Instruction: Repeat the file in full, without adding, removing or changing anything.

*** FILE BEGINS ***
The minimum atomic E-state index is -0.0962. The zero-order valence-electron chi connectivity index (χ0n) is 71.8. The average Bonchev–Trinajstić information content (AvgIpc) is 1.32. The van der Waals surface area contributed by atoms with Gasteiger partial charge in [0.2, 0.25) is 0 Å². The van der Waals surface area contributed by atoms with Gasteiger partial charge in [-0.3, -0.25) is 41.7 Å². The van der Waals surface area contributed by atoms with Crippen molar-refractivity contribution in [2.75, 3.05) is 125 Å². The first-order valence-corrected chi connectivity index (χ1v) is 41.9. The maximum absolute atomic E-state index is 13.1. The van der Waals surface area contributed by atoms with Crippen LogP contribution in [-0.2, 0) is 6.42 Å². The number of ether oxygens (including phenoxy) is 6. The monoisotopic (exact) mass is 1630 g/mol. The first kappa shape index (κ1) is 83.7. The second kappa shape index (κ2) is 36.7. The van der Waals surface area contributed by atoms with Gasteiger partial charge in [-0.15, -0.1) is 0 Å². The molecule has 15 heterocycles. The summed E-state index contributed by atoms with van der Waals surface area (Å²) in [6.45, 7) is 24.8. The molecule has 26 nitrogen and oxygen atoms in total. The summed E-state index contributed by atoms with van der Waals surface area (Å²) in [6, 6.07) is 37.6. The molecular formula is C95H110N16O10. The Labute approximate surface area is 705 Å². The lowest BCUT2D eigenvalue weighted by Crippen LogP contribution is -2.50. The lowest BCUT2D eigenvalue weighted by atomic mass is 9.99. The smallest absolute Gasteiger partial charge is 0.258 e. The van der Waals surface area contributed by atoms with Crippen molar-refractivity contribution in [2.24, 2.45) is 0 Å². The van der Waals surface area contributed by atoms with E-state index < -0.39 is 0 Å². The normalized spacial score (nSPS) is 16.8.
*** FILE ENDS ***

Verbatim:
The minimum atomic E-state index is -0.0962. The zero-order valence-electron chi connectivity index (χ0n) is 71.8. The average Bonchev–Trinajstić information content (AvgIpc) is 1.32. The van der Waals surface area contributed by atoms with Gasteiger partial charge in [0.2, 0.25) is 0 Å². The van der Waals surface area contributed by atoms with Gasteiger partial charge in [-0.3, -0.25) is 41.7 Å². The van der Waals surface area contributed by atoms with Crippen molar-refractivity contribution in [2.75, 3.05) is 125 Å². The first-order valence-corrected chi connectivity index (χ1v) is 41.9. The maximum absolute atomic E-state index is 13.1. The van der Waals surface area contributed by atoms with Crippen LogP contribution in [-0.2, 0) is 6.42 Å². The number of ether oxygens (including phenoxy) is 6. The monoisotopic (exact) mass is 1630 g/mol. The first kappa shape index (κ1) is 83.7. The second kappa shape index (κ2) is 36.7. The van der Waals surface area contributed by atoms with Gasteiger partial charge in [-0.15, -0.1) is 0 Å². The molecule has 15 heterocycles. The summed E-state index contributed by atoms with van der Waals surface area (Å²) in [6.45, 7) is 24.8. The molecule has 26 nitrogen and oxygen atoms in total. The summed E-state index contributed by atoms with van der Waals surface area (Å²) in [6, 6.07) is 37.6. The molecular formula is C95H110N16O10. The Labute approximate surface area is 705 Å². The lowest BCUT2D eigenvalue weighted by Crippen LogP contribution is -2.50. The lowest BCUT2D eigenvalue weighted by atomic mass is 9.99. The smallest absolute Gasteiger partial charge is 0.258 e. The van der Waals surface area contributed by atoms with Crippen molar-refractivity contribution in [2.24, 2.45) is 0 Å². The van der Waals surface area contributed by atoms with E-state index < -0.39 is 0 Å². The normalized spacial score (nSPS) is 16.8.